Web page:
Welcome to the All-In-One Code Framework! If you have any feedback, please tell us.
    Friday, April 10, 2009 8:33 AM

All replies

  • .NET applications can perform multiple tasks simultaneously using multithreading in which individual tasks execute on separate threads. It improves the performance and responsiveness of the applications. Generally, we need to note the following tips when we are multithreading:

     

    ·  Use the BackgroundWorker class. BackgroundWorker is supplied by .NET Framework2.0. It is easy to use for executing an operation on a separate thread. There is a full explanation which includes its functionalities and the code samples in the MSDN document. Read the respective document to understand its usage.

     

    ·  Share data between multiple threads in the application. We need to use the thread synchronization mechanism to avoid corrupting the data.

     

    ·  Modify the property of the form and its controls in the main UI thread from the worker thread. When the code in the worker thread will modify the property of the form and its controls in the main UI thread, we need to use the Control.Invoke(or BeginInvoke) method to marshal the call to the correct main UI thread.

     

    ·  Exception handling. If we don’t handle exceptions in the thread function, the unhandled exception will force the hosting process to exit.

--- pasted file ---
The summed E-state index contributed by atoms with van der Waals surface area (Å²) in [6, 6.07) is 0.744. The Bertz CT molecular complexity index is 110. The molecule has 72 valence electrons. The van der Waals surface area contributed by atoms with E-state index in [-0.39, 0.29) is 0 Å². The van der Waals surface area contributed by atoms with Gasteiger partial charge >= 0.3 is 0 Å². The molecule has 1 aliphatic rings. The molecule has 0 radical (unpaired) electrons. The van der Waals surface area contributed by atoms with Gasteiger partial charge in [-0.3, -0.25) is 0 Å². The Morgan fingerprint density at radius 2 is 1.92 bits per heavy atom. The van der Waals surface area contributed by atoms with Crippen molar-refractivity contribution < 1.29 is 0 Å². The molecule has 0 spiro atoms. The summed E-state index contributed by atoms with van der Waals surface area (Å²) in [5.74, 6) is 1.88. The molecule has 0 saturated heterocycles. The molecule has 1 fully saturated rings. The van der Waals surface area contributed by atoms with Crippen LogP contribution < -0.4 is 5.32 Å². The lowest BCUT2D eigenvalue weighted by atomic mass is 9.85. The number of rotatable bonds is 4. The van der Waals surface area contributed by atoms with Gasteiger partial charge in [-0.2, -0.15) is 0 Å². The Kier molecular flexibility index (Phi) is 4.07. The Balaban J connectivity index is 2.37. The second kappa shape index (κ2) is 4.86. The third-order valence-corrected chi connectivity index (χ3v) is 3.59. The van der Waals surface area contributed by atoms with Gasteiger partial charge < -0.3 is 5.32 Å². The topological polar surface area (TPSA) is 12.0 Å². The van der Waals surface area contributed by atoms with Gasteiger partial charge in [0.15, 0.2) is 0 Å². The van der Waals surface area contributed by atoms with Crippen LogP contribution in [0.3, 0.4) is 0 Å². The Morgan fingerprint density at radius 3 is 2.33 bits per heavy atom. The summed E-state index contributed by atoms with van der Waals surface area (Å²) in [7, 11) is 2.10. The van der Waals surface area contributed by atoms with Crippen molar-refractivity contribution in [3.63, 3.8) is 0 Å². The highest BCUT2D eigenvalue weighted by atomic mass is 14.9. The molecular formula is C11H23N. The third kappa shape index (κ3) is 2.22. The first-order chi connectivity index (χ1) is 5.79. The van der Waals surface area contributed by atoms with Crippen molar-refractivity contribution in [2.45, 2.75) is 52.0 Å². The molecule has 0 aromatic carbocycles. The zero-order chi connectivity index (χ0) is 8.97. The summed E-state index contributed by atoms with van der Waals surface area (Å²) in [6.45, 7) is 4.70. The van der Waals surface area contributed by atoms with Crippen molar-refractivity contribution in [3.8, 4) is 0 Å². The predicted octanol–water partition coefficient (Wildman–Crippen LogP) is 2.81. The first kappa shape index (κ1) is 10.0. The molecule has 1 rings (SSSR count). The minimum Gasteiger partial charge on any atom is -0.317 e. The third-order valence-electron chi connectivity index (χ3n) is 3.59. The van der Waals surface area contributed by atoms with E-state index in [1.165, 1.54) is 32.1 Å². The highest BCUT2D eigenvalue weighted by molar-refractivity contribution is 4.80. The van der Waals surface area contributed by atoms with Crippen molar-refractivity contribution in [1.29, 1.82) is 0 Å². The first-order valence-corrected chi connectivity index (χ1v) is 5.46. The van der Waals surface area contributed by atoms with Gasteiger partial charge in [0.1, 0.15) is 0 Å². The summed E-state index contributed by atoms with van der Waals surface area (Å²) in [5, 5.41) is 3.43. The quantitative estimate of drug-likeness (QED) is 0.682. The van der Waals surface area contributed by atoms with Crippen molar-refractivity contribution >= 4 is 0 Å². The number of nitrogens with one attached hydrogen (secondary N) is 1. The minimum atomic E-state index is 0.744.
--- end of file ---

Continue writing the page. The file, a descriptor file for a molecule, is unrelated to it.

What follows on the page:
·  Using asynchronous method invocation. Asynchronous method invocation is a feature supplied by CLR to fork the stream of execution into two branches. CLR implements this mechanism by using a work queue. It will package the method parameters and target method address into one request message and queues this message to a process-wide work queue. CLR maintains one thread pool to process the every request in that queue.

     

    You can use the asynchronous method invocation feature in a .NET application via a delegate object. Take a look at the following code snippet about how to use it.

     

    For more information about asynchronous method invocation, please refer to the following articles:

    1)   .NET Delegates: Making Asynchronous Method Calls in the .NET Environment

    http://msdn.microsoft.com/en-us/magazine/cc301332.aspx

    2)   Asynchronous Method Invocation

    http://www.codeproject.com/KB/cs/AsyncMethodInvocation.aspx

    Imports System.Runtime.Remoting.Messaging
    
    Public Class Form1
    
        Public Delegate Function operationdelegate(ByVal num1 As Integer, ByVal num2 As Integer) As Integer